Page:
BEIRUT — The elected president of Mauritania was ousted Wednesday in a bloodless military coup that appeared to spell the end for the Arab nation's experiment in democracy.
A council led by a military commander ousted President Sidi Ould Cheikh Abdallahi and placed him and other government officials in the North African country under house arrest.
There were no reports of gunfire or violence. But Arabic news channels showed scenes of riot police firing tear gas and chasing civilians in the streets of Nouakchott, the capital.
The country's main airport was shut down, and soldiers in military vehicles stood outside government buildings, the reports said.
Democracy advocates condemned the move.
"The duly and fairly elected president was deposed by an unelected military figure," Les Campbell, Middle East and North Africa director for the National Democratic Institute, said in a telephone interview. His Washington-based nonprofit group promotes American-style democracy overseas.
"Mauritania has all the features of a potentially self- correcting democracy," he said. "The military shouldn't be stepping in. If there's a correction to be made, it should be made by the people."
The former French colony is a mostly desert nation of 3 million perched on Africa's northwestern corner. Poverty is widespread, with per capita income averaging less than $2 a day, though some hope the country can increase output from offshore oil wells that now yield about 75,000 barrels a day.
Mauritania made a dramatic step toward democratic rule after a bloodless 2005 coup that ousted longtime ruler Maaouya Ould Sid Ahmed Taya. The military junta that took over followed through on promises for Mauritania's first free and fair elections, which elevated Abdallahi to power in March 2007.
"What is going on in Mauritania is a coup d'etat organized by rebels who were sacked by the president on Wednesday morning," Abdullah Mamadouba, the official spokesman of the president, told Al Jazeera television. "It is a coup against the constitutional legitimacy in Mauritania."
U.S., European and African Union officials condemned the takeover.
"This was a constitutional government, democratically elected," U.S. State Department spokesman Gonzalo Gallegos told reporters in Washington.
Mauritania is one of only three Arab nations to maintain formal ties with Israel, which has endeared it to Washington. Abdallahi also had cooperated closely with U.S. security forces in clamping down on self-proclaimed Al Qaeda cells in his country.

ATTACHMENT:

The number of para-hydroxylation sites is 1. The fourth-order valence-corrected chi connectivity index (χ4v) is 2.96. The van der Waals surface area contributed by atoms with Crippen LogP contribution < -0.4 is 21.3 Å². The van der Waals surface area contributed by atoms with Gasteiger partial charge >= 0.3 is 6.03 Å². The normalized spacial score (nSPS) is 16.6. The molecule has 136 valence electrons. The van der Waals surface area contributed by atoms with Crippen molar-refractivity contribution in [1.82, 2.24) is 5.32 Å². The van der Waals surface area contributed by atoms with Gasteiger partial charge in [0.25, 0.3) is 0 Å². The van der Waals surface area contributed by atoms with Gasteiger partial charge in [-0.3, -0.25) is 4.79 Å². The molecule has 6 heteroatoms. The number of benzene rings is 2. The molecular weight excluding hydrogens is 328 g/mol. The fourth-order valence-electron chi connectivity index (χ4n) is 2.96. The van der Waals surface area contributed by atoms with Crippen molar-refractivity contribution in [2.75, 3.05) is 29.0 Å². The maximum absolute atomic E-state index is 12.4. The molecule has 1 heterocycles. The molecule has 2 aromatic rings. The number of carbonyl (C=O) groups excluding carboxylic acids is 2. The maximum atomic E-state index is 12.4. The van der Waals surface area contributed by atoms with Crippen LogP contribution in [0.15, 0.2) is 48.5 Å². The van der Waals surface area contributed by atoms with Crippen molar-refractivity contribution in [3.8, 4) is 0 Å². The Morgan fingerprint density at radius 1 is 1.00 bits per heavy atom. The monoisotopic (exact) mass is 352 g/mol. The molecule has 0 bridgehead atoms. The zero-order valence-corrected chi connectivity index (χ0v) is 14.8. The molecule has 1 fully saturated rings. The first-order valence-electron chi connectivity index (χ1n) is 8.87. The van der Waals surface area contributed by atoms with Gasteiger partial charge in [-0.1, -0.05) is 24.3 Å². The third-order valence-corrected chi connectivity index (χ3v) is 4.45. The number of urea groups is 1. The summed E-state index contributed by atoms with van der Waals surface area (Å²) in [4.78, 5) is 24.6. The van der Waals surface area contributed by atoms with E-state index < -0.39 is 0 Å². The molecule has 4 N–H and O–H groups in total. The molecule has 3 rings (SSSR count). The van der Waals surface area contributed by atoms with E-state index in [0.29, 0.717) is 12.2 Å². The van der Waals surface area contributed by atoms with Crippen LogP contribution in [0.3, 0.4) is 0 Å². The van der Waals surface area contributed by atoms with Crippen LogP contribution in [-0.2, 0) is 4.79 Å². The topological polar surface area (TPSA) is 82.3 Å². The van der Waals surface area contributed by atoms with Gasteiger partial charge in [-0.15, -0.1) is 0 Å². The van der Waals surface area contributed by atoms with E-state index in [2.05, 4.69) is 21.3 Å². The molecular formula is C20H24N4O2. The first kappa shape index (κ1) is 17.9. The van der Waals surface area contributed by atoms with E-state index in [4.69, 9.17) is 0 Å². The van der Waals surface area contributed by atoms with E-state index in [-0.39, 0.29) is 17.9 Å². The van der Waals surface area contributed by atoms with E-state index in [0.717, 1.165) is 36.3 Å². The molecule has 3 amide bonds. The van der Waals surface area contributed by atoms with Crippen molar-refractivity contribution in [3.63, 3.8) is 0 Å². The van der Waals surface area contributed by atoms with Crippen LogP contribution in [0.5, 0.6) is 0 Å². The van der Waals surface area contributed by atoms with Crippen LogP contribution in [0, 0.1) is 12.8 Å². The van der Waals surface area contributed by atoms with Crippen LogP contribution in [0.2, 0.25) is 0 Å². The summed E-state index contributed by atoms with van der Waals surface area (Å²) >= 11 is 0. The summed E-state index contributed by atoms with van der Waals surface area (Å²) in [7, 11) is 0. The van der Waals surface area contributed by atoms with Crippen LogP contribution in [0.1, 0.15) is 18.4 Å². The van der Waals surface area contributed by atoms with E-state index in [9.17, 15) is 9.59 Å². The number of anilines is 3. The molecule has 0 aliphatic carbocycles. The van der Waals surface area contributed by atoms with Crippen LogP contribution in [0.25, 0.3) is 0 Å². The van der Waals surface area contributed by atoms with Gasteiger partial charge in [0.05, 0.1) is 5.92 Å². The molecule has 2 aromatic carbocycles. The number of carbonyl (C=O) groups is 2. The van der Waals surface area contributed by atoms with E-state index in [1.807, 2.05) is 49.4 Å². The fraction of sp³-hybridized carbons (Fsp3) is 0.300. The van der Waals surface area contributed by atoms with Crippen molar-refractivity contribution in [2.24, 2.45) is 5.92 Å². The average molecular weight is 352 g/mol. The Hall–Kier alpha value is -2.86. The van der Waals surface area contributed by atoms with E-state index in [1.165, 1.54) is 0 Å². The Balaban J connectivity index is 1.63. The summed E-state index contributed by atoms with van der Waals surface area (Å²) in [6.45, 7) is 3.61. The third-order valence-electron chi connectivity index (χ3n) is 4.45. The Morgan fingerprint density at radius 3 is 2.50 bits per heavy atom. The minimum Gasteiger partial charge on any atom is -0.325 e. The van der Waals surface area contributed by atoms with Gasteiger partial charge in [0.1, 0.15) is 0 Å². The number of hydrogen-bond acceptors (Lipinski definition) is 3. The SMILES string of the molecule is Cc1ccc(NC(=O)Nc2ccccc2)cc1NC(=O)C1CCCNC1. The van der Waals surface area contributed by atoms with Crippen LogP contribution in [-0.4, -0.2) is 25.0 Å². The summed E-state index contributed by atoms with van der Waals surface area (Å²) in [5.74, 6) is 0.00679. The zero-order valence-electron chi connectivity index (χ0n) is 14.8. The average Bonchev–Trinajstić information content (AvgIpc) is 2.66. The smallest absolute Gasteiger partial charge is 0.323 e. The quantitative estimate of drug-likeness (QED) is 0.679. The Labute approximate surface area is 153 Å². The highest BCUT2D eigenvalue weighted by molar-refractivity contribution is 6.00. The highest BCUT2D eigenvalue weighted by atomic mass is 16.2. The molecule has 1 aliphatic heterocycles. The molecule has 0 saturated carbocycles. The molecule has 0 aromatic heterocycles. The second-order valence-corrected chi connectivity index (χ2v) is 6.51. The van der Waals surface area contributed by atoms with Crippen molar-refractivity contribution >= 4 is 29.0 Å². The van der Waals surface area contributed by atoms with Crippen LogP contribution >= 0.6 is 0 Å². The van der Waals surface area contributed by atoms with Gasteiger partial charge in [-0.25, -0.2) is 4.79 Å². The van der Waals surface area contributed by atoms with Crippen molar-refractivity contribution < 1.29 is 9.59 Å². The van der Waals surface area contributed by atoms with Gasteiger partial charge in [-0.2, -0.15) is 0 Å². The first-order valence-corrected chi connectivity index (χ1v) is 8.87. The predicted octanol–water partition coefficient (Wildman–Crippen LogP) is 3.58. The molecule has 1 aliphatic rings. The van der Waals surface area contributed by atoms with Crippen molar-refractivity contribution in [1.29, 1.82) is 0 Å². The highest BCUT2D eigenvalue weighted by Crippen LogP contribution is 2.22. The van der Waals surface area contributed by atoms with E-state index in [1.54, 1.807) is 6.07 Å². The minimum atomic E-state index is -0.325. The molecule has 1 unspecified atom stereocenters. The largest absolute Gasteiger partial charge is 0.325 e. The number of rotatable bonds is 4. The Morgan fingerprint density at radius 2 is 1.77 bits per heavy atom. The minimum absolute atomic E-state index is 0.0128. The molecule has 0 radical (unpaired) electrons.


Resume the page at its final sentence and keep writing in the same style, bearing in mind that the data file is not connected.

A suspected Al Qaeda attack in December left four French tourists dead. Al Qaeda activity spurred the cancellation in January of the annual transcontinental Dakar Rally, a car and motorcycle race that passes through Mauritania. That decision hurt tourism.
Abdallahi ran afoul of some leading military figures. He recently fired several, including the head of the presidential guard, Mohamed Ould Abdelaziz, who led the drive against him. The new junta's first move was to rescind the firings.
"This coup comes as a form of protest to the president's earlier decision to sack the head of the presidential guard -- a move that the military establishment perceived as a threat to its position within the Mauritanian political system," said Ahmed Ibrahim Mahmoud, an analyst at Cairo's Al Ahram Center for Political and Strategic Studies.
Critics also say that Abdallahi had performed poorly as president, accusing him of corruption and nepotism.
"The military thinks the coup would meet the demands of many sectors in the society that seem dissatisfied with the government," Mahmoud said.
In interviews on Arabic television, some opposition lawmakers hailed the coup. Mohammed Mukhtar Weld Kamel, one of 48 lawmakers who walked out of the ruling party Monday, told Al Jazeera that the president had not involved them in the decision-making.
Campbell said the military leaders were courting the opposition in hopes of legitimizing their coup.
Mahmoud said, "This coup shows that the military establishment considers itself the guardian of the democratic experience and holds for itself the right to intervene whenever the democratically elected government does not meet the demands of the masses."
Special correspondent Raed Rafei in Beirut and Noha El-Hennawy of The Times' Cairo Bureau contributed to this report.